Metromile is committed to supporting drivers through every mile. We understand the COVID-19 pandemic has created stress and uncertainty, and we’re here to help. We want you to be able to focus on what matters most during this time — the health and safety of you and your family.

Savings as you drive less

We think the best deal is one that you don’t have to ask for. Our community saved approximately 30% on average on car insurance in April just for staying home, and the savings can continue. Savings are built-in when you pay per mile, which means lower bills for driving less. For example, essential and frontline workers save $741 a year on average with Metromile, even as they continue to drive because they pay per mile, according to a survey of new customers who saved with Metromile in 2018.

Coverage when you need it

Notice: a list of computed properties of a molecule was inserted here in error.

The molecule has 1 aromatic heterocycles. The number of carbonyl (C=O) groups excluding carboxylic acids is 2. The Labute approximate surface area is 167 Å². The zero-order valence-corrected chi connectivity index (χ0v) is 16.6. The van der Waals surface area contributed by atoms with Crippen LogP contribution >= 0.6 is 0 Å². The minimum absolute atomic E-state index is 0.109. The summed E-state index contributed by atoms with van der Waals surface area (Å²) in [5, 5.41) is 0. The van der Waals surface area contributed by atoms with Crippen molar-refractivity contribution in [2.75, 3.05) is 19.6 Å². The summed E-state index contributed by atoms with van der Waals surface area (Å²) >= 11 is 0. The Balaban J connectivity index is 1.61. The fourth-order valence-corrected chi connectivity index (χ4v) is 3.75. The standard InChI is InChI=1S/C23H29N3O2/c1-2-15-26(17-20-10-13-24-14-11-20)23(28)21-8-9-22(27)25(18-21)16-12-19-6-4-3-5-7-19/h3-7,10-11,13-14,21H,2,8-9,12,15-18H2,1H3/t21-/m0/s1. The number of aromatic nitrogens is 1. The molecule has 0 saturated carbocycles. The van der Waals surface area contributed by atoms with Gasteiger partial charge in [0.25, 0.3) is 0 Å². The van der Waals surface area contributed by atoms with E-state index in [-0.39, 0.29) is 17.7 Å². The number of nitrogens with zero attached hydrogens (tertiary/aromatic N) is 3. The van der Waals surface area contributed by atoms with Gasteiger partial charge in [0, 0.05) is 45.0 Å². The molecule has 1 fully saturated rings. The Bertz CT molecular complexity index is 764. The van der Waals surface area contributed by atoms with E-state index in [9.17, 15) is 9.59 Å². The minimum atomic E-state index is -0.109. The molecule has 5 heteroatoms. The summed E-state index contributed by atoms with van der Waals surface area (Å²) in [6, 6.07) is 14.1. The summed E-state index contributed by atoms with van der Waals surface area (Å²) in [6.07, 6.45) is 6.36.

We understand things happen. Our claims agents remain available 24/7. You can file a claim online, through our app, or by calling us at 888-595-5485. Reach out to us about an existing claim at 888-457-4301 from 6 a.m. to 6 p.m. PT, Monday through Friday.

And if your car breaks down, we’ll be there for you. Repair shops in the Metromile network are open, even as we shelter in place. Our roadside assistance operators are also standing by to help.

Assistance with coverage and payments

We understand that you might be experiencing financial hardship because of COVID-19. We’re making payment relief options, so you won’t lose your coverage if you can’t pay now. If you need any help, we’re here for you at 888-311-2909 and through our Help Center.